Twelve years later, her childhood dream of playing soccer for Team Canada at the highest level is about to be realized.

Kyle, born in Saskatoon, is a part of the national team who secured a qualifying spot for this year’s Olympics in London. She wears the red and white jersey #6.

“I mean coming from Saskatchewan and getting to play in the Olympics is incredible. I’m so thankful,” said Kyle. “When the final whistle blew to end the game that put us into the Olympics, I just started crying.”

Kyle is just one of two Saskatchewan-born athletes on the roster for the Canadian team who won games against Cuba, Costa Rica and Mexico during the Olympic Qualifying Tournament in Vancouver in January.

At just 23, Kyle’s soccer resume is a lofty one including stints in Canada, Sweden and Italy. She was also a part of Team Canada at last year’s World Cup squad in Germany. Success has found Kyle recently but it wasn’t always that way.

“Sometimes you feel like you’re missing out on things when you come from Saskatchewan because it’s a small market and people don’t notice you,” she said. “I feel I’ve gained things and have a whole province behind me.”

It’s been a long and sometimes treacherous journey for the girl from the prairies who grew up playing soccer at indoor hockey rinks and on gopher-hole-filled pitches. In fact, when she first started playing, coaches put her in the net as a keeper saying she wasn’t good enough to be an outfield player.

“When someone says you can’t do something you obviously want to prove them wrong,” said Kyle. “I’m thanking those people now.”

She’s also thanking her parents. Kyle admits her parents are her biggest fans. They have never pushed her to do anything she never wanted to said Kyle.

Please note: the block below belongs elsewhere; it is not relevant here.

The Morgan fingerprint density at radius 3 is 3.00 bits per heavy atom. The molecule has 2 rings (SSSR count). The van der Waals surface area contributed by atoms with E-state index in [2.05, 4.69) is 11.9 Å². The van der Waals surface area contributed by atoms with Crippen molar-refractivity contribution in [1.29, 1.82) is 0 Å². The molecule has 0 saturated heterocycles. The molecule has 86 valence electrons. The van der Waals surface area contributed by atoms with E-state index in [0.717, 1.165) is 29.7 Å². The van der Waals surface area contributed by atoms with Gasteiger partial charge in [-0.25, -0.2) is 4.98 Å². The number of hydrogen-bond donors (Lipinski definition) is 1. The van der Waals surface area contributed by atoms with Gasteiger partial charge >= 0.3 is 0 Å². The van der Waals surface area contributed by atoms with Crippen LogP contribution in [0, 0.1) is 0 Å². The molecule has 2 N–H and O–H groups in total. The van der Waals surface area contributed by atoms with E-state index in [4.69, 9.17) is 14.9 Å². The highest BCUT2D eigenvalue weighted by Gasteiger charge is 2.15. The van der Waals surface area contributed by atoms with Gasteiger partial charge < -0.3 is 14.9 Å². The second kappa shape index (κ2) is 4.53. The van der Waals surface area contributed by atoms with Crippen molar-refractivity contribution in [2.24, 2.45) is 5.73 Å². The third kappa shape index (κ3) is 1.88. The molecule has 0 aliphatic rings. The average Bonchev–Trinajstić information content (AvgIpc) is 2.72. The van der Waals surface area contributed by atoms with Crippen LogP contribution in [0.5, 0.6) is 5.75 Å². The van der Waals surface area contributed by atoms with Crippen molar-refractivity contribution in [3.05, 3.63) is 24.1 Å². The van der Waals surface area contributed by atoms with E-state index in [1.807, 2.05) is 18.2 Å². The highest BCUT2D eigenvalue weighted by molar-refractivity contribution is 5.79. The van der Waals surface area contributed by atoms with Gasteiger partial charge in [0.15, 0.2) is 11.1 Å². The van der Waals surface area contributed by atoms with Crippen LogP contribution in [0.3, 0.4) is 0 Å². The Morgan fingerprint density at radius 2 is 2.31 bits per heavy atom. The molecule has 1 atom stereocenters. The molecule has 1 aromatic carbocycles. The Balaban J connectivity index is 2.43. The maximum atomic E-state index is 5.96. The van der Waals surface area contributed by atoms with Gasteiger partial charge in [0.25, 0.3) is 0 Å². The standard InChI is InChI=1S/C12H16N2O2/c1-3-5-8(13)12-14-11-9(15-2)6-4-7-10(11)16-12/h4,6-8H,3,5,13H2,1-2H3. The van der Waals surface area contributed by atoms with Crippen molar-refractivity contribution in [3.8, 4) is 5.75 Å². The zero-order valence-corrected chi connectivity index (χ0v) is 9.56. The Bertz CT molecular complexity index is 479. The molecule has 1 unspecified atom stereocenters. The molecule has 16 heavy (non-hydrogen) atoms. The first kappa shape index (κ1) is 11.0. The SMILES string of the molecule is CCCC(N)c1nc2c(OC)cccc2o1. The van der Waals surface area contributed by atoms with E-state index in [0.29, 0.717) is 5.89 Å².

“They’re the most incredible people in my life,” she said. “I call them my stalkers.”

Doug and Pat deny the stalker moniker. However, they are bursting with pride.

“It’s overwhelming,” exclaimed Pat. “We’re just really proud parents.”

Much of the pride stems from their daughter’s desire to persevere despite people telling her she wasn’t good enough. That didn’t stop the family from staying positive and humble, traits Pat says are essential to success in life.

“We’ve been through a lot during the past 10 to 12 years,” she remarked. “You just can’t listen to all the negativity.”

Both Doug and Pat were in the stands watching their daughter’s every move in Vancouver. Now, with the Olympics on the horizon, the two are planning their trip to London.

“We’re not getting too ahead of ourselves because a lot of things can happen,” Pat cautioned. “But we’re planning on being there to cheer her and the team on.”

Kyle said her parents aren’t the only people who helped her to where she is today. When asked who was an instrumental coach along the way, Kyle quickly mentioned the name Percy Hoff. For more than eight years, Hoff worked with Kyle in Saskatoon to perfect her game.

“It feels good right now to watch her achieve the success she has, but it’s been a cumulative effort,” said Hoff. “I knew she’d get there some way.”

Hoff moved to Saskatoon from South Africa in the late 1980s and immediately jumped into the soccer scene. Since 1987 he’s been moulding young soccer players in Saskatchewan into high-calibre athletes. He said one characteristic set Kyle apart.

“It’s her mental strength that separates her from most players,” he said.  “And she always has something to say.”

Kyle’s former coach has been watching her along the way and has high praise, admitting she is the future for the national team.

“Right now she’s young. I can see her being one of the leaders of Team Canada in the years ahead.”

For now though, Kyle is going to bask in the afterglow of a ticket to the Olympics.

And what about that note?

“We still have it,” said Pat. “Whenever there are tough times we pull it out to remind her dreams do come true.”

 

Devin R. Heroux (This email address is being protected from spambots. You need JavaScript enabled to view it.) is a contributing reporter for the University of Regina School of Journalism's 2012 news service for weekly newspapers in Saskatchewan.

Heroux is from Saskatoon, and has spent 13 weeks in the newsroom of The StarPhoenix, fulfilling the internship that is part of the journalism course. He also completed an internship in Thailand, as a foreign reporter with the Bangkok Post.
 
Heroux will graduate this spring. His main interests include international affairs, social awareness and politics.